Maybe we can. A new generation of "green" fireworks is trying to take off. Hint: that's "green" as in environmentally friendly. And take off as in ... oh, never mind.
Fireworks, flares and the other pyrotechnics you love include potassium perchlorate salts (potassium and ammonium) as the oxidizer and all you amateur chemists know it takes oxygen to make fireworks go boom. Perchlorate is a pollutant with unknown effects on people and wildlife but it's probably bad. Fireworks also contain other ingredients, like color-producing heavy metals, and those aren't great for us either in enough quantities.
You can't get this from 'green' fireworks.
But how big a problem is it?
Perchlorate from pyrotechnics is not regulated and, since this is the Age of Obama, the authors of an article on the subject in Environmental Science&Technology contend that more environmentally friendly alternatives would spring up in a wave of capitalism if the government would just regulate something more, in this case perchlorate. From pyrotechnics.
Right, how legislating another thing out of business will result in more capitalism is beyond me too, because if the replacement is inferior we'll have to subsidize and stimulus the entire industry when people stop buying fireworks. In truth, good fireworks that aren't ridiculously overpriced (organic,locally grown, fair trade food scam industry, I am talking to you and your $8 a dozen eggs) will sell - people care. But in the absence of a good product, only price will matter. McDonald's fries are cheaper now than they were 40 years ago because they're terrible thanks to eliminating the fat that made them great - but they're so cheap people eat more of them which actually is worse for world health than the animal-fat-cooked fries supposedly bad for us that needed replacing.
So government regulation is not the answer - I know that is heresy in 2009 - making a good product is.
Very little is known about the long term impact of perchlorate from pyrotechnics but the authors in Environmental Science&Technology did a study of a small lake in Ada, Oklahoma using liquid chromatography tandem mass spectrometry and found that, as expected, perchlorate levels spiked after the fireworks.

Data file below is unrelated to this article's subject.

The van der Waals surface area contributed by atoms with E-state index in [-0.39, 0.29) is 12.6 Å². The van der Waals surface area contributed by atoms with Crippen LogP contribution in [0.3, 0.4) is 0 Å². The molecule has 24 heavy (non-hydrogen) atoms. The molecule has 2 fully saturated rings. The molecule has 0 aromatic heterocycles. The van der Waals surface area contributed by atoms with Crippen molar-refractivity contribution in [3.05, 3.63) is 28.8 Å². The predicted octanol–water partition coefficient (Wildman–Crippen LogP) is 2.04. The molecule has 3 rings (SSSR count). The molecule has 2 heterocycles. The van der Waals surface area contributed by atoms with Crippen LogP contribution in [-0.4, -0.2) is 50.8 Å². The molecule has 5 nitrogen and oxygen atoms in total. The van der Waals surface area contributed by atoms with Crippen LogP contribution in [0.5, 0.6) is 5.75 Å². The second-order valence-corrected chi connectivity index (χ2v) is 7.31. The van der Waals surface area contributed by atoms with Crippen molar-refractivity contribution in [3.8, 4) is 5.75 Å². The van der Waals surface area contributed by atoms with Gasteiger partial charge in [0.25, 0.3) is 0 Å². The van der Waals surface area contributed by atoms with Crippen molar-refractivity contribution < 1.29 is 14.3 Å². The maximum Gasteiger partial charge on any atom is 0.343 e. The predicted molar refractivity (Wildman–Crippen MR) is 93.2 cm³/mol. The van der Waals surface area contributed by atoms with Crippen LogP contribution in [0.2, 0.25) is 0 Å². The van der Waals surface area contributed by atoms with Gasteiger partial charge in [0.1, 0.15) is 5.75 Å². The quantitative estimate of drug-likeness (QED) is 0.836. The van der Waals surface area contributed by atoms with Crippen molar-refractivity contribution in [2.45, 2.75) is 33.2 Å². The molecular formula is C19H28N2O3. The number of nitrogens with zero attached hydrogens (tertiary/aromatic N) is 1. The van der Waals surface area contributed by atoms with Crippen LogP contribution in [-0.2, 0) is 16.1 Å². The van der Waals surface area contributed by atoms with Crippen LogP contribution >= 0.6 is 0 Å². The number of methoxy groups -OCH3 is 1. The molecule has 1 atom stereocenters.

A study on Canadian surface waters in the Great Lakes Basin showed no perchlorate at Hamilton Harbor a week after the fireworks from Canada Day. Degradation or adsorption in the environment? Some microcosm experiments show that nature herself may be cleaning it up. So it may be a non-issue, much less a nanny government one.
We don't want to over-regulate any more industries so there's no reason for alarm but, because people want to be proactive, researchers have developed new pyrotechnic formulas that replace perchlorate with nitrogen-rich materials or nitrocellulose. Naturally, they claim these burn cleaner and produce less smoke and are just as awesome as current fireworks so if you smell an ethanol or MTBE fiasco, yeah, don't believe claims about 'better for the environment' and 'just as good as...' until other scientists have a chance to verify it over a longer period of time, but it's certainly worth trying on a small scale.
If greener fireworks work, they can also cut down on the amount of heavy metals used, further lowering the potentially toxic effects of pyrotechnic goodness. They say these 'green' fireworks have been used at circuses and rock concerts but none have been used at large outdoor displays yet due to their much higher cost.
That's always the challenge. If the environmental effects are unclear and unlikely to get you a government regulation silver spoon in the form of outlawing the competition, you have to be either better or cheaper. People will pay for better, as WL Gore knows, since they invented a better guitar string long after people said cost was the primary factor ... and made a lot of money with them.
Richard T. Wilkin, Dennis D. Fine, Nicole G. Burnett, 'Perchlorate Behavior in a Municipal Lake Following Fireworks Displays', Environ. Sci. Technol. 2007, 41, 3966-3971 DOI: 10.1021/es0700698